It also means you have two of the world’s largest economies (Brazil and China) holding big holidays within weeks of each other. So it’s important to be aware of when these dates crossover in order to plan appropriately.

Holiday season

It may seem like a world away, but the holiday season will come around quickly! For those of us in the northern hemisphere our summer months are July and August; but of course on the southern hemisphere summer is already here. Depending on where you’re shipping your cargo from or to, you could be affected by the summer season as workers head off on their holidays.

The holiday season also sees heightened demand for certain commodities and produce – from food to garden furniture – so if you’re shipping anything seasonal it’s probably time to start planning for it now, well enough in advance that you’ll get your cargo when you need it most.

Black Friday / Cyber Monday

Black Friday and its recent partner, Cyber Monday, are huge dates on the consumer calendar. Starting in the United States – where Black Friday falls on November 29th following Thanksgiving – it has now spread across the globe from the UK to Mexico as other countries look to get a slice of the vast amounts of money that will be spent over the course of these two days.

Americans alone spent $5bn in 24 hours on Black Friday in 2018, while the UK spent over £7bn across the two days. In order to accommodate this huge demand, you’ll see many companies getting their cargo prepared as early as September.

Christmas / New Year

Before you know it, you will have made it through another year and the busy time of Christmas and New Year will be here. Add to this all the people starting to take holidays as well as more severe weather and it can get pretty stressful and disruptive – so it’s important to plan for this period well in advance.

You will have noticed the words ‘planning’ and ‘awareness’ popping up a lot in this blog – they’re both key to avoiding delays to your cargo during peak periods; as well as strong relationships with your shippers, carriers and freight forwarders like us!

In the coming weeks we’ll have separate blogs on those subjects, but for now get the diary out and plot these key periods in your calendar.

Don’t forget you can contact Twill today to book your cargo throughout the year –


Have you ever thought how Carnival, Chinese New Year or Christmas might affect your whole planning throughout the year?

From furniture to flowers – there’s a container for everything!

by Raj Kumar, Global Customer Care Lead

Twill was born out of the desire of making shipping simple. We’re constantly developing and improving our product to better satisfy your needs. Now we want to talk about you, your business, your cargo, and give you hints and advice to make your life even simpler with Twill. Introducing our new “This is all about you” weekly series.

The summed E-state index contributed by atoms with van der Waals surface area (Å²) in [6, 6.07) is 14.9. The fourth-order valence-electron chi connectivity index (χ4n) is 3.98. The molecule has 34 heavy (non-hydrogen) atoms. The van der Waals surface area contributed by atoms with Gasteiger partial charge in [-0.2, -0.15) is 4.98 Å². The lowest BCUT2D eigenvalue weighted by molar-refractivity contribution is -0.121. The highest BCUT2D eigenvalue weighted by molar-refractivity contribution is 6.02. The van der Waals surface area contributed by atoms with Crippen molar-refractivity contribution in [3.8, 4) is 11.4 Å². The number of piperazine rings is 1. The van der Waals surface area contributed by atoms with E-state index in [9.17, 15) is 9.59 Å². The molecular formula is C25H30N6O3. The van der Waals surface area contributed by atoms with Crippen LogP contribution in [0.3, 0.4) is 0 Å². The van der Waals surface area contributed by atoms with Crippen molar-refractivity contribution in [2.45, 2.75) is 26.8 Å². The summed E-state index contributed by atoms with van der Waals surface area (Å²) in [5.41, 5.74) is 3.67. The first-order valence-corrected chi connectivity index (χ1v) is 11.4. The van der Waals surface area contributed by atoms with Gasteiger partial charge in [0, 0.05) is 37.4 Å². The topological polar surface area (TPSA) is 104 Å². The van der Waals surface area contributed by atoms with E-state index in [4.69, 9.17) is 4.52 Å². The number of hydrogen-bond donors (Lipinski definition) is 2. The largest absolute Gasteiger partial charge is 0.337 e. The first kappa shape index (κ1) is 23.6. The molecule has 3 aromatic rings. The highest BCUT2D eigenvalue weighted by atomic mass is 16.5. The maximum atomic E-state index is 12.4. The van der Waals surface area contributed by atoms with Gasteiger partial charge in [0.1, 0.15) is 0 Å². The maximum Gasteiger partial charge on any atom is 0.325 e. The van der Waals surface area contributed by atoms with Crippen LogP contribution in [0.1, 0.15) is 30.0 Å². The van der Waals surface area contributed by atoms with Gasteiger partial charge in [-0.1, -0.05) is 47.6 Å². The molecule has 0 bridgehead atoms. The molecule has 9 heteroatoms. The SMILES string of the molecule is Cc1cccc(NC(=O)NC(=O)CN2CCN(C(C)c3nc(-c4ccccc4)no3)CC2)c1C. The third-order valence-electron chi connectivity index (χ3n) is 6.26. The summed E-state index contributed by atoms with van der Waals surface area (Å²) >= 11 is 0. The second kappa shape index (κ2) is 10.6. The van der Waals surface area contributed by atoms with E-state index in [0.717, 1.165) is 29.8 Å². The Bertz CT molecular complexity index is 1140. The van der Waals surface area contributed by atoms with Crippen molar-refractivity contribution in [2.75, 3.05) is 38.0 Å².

Our first blog comes from Global Customer Care Lead, Raj Kumar. Stay tuned for more in the coming weeks!

Containers are one of our industry’s best inventions. They have remained a constant in the world of shipping since shipping began; and they haven’t changed all that much! They’re simply bigger, smarter, safer and stronger.

I know it can seem daunting to look at your cargo – maybe its toys, clothes, furniture, vehicles or food – and try to figure out how you’re going to get it into a container and ship it across the world. Well, that’s where Twill and our Customer Care Ninjas can help make things simple for you!

What types of containers are there?

First things first, there’s quite a lot of equipment types for you to choose from. Which one you choose is going to depend on what type of cargo you’re looking to ship. Two of the most common you will encounter, and likely use, are dry containers – the kind you’ve probably seen before! It’s called ‘dry’ because it doesn’t have any temperature controls – it’s basic but will do the trick for cargo like toys, clothes etc.

The other is the refrigerated ISO container. This is, as you can imagine, a container that does have controls for temperature – and is perfect for transporting perishables such as flowers or food that need to be kept cold across long distances.

The likelihood is that you will use one of these two, but there are many others for more specific cargo: cylinder tanks for transporting liquids and more hazardous cargo – like fuel or chemicals; or open top containers (like a container without a roof!) which allow taller and more awkward cargo, like vehicles, to still be transported. Even animals can be transported across the sea! Although not in containers – they will get their own fit-for-purpose boat, fully equipped with all they need to be comfortable and safe.

Within the basic containers, there are variants in height and length to choose from – your container could be 20ft, 40ft or 45ft standard, or 40ft and 45ft high cube – these are taller. As your freight forwarder, we can always advise the best and most suitable container for your cargo!

How big is a shipping container?

Making things fit

When you book a container with any freight forwarder or shipping line, you might be faced with terms such as FCL, LCL or CbM. These stand for Full-Container Load, Less than Container Load – which both relate to container volume – and Cubic Metres which is a measurement sometimes used for your cargo.

What this means is that if you have a lot of cargo you should be able to fill a container all by yourself and you will pay the full price for that container – this is FCL.

However, if you don’t have enough cargo to fill an entire container by yourself, you can choose Less than Container Load (LCL). The rest of the container will be filled by your freight forwarder with different customers’ cargo who also cannot fill a container alone.

Using LCL will certainly reduce your costs – and the container will still be shipped to just one destination despite having different customers’ cargo on board, so your estimated time of arrival won’t be affected.